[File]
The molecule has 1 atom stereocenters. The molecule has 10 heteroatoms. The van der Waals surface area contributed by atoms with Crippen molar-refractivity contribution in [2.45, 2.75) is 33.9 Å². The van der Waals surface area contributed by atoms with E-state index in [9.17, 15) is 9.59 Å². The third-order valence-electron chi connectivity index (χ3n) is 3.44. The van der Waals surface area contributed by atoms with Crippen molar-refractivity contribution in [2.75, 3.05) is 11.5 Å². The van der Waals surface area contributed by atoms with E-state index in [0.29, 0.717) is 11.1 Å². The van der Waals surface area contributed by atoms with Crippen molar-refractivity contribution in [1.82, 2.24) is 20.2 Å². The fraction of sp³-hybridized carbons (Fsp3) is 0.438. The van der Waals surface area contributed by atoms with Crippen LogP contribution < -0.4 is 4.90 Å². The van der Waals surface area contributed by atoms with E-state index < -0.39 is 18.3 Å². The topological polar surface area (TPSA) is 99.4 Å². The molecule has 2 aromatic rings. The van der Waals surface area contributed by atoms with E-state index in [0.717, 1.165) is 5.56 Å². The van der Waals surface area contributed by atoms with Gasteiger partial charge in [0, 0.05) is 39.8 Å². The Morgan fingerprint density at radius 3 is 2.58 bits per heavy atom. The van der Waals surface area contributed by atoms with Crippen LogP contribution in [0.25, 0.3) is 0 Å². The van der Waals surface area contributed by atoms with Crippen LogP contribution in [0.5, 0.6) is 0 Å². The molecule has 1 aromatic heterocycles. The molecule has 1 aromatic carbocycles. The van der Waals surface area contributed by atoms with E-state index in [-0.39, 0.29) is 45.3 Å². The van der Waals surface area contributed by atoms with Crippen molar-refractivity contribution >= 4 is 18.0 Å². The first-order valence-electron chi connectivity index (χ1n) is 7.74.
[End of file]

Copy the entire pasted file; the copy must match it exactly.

The molecule has 1 atom stereocenters. The molecule has 10 heteroatoms. The van der Waals surface area contributed by atoms with Crippen molar-refractivity contribution in [2.45, 2.75) is 33.9 Å². The van der Waals surface area contributed by atoms with E-state index in [9.17, 15) is 9.59 Å². The third-order valence-electron chi connectivity index (χ3n) is 3.44. The van der Waals surface area contributed by atoms with Crippen molar-refractivity contribution in [2.75, 3.05) is 11.5 Å². The van der Waals surface area contributed by atoms with E-state index in [0.29, 0.717) is 11.1 Å². The van der Waals surface area contributed by atoms with Crippen molar-refractivity contribution in [1.82, 2.24) is 20.2 Å². The fraction of sp³-hybridized carbons (Fsp3) is 0.438. The van der Waals surface area contributed by atoms with Crippen LogP contribution < -0.4 is 4.90 Å². The van der Waals surface area contributed by atoms with E-state index < -0.39 is 18.3 Å². The topological polar surface area (TPSA) is 99.4 Å². The molecule has 2 aromatic rings. The van der Waals surface area contributed by atoms with E-state index in [0.717, 1.165) is 5.56 Å². The van der Waals surface area contributed by atoms with Gasteiger partial charge in [0, 0.05) is 39.8 Å². The Morgan fingerprint density at radius 3 is 2.58 bits per heavy atom. The van der Waals surface area contributed by atoms with Crippen LogP contribution in [0.25, 0.3) is 0 Å². The van der Waals surface area contributed by atoms with Crippen LogP contribution in [0.5, 0.6) is 0 Å². The molecule has 1 aromatic heterocycles. The molecule has 1 aromatic carbocycles. The van der Waals surface area contributed by atoms with E-state index in [-0.39, 0.29) is 45.3 Å². The van der Waals surface area contributed by atoms with Crippen molar-refractivity contribution >= 4 is 18.0 Å². The first-order valence-electron chi connectivity index (χ1n) is 7.74.